Return of the record in Kitchener-Waterloo

Orange Monkey in Waterloo sells LP vinyls. (Photo by Will Huang)
Orange Monkey in Waterloo sells LP vinyls. (Photo by Will Huang)

Over the last couple of years, record stores in Kitchener-Waterloo have experienced exactly how the music industry can come full circle.
Vinyl, a format of music you were once likely to find in a dusty box in your parent’s attic, is making a comeback like never before. According to the British

Phonographic Industry, in 2012 LPs saw sales figures rivalling those in 1997.

Sunrise Records, a chain store that carries records, and Encore Records in Kitchener  have experienced firsthand the resurgence of a format the music industry had largely given up on in the late ‘80s and early ‘90s.

“I think it was initially the younger people discovering [vinyl],” said Encore Records owner Mark Logan,explaining what gave the format new life.

“There was also the kitsch factor,” he added. LPs “were cool and retro” to a lot of the younger music fans that visited Logan’s store.

A lot of Encore’s visitors just weren’t satisfied with tracks selling on iTunes.

“I couldn’t have a music collection if it was all digital. That means nothing to me,” continued Logan to describe the mentality of many of his customers.
When it comes to digital music, “anything is going to sound better than a MP3,” Logan added. “People are amassing a collection that’s not just on a hard drive.”

Vinyls also managed to pull an unlikely demographic into the stores – teenagers,  who grew up pirating music.

“Ten years ago we lost a lot of the younger people with the rise of Napster,” Logan explained.

Moving past the hipster complex, Logan explained many people started listening to records because of their sound quality and ‘crispness.’

Daniel Jahn, the manager at Sunrise Records in Kitchener, explained that many music listeners dislike the “manufactured quality” of compact discs..

Today, many in this age group are finding their way into record stores. Jahn is amazed to find the range of people coming into his store excited about vinyl.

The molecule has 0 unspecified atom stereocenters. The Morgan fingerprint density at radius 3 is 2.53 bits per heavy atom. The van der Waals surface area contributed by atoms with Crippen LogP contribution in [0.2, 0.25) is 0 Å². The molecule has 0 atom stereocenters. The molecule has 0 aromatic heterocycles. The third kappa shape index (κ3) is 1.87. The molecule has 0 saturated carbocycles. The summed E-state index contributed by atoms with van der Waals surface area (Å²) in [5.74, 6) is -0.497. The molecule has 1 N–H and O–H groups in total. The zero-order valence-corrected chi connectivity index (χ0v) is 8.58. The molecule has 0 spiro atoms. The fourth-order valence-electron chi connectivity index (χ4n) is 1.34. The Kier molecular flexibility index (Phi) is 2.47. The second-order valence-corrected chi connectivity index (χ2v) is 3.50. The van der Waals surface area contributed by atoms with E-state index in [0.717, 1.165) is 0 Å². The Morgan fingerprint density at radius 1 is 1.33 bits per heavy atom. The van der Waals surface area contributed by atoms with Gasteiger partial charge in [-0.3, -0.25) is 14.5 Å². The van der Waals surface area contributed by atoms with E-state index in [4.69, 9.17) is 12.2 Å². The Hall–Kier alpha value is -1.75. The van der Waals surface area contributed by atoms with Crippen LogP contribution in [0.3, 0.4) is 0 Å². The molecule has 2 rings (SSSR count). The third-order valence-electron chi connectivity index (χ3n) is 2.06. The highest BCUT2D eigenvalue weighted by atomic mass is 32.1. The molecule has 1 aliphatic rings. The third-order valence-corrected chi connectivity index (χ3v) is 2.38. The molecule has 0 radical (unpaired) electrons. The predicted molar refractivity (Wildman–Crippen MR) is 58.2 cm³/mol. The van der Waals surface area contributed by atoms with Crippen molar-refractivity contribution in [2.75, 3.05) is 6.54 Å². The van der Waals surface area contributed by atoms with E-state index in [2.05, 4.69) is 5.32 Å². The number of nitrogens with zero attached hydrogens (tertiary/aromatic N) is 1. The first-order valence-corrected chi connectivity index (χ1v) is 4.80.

”I’ve seen as young as 14, up until someone’s whose 70,” he said. “It’s all over the board. “

Jahn, who has been with Sunrise for over a decade, has seen the store’s vinyl collection go from just 7 records to over a 1,000.

“People are excited about [vinyl] and coming into the store looking for it. We have regulars who come in a couple times a week just to see what new vinyl has come out,” he said.

The resurgence of LP has challenged manufacturers to keep up with enthusiastic collectors.

“The biggest problem I’m having with vinyl is getting it,” explained Logan. “There were so few plants left that they’re pretty much all running at capacity… they just can’t manufacture everything that they need to manufacture quickly enough to satisfy the demand. “

Encore, a part of the Kitchener community since 1981, has not only previously considered dropping LPs from its shelves, but has struggled overall with declining sales in the music industry. The renewed interest, according to Logan, has kept them going in a time when people just don’t buy music as much.

“It helps us offset the overall decline in music sales”, he said. “It’s kept us open another few years.”

For stores like Encore and Sunrise the resurgence of Vinyl has brought new life to the stores, bringing both young and old together to appreciate a piece of music history that might just make into music’s future.

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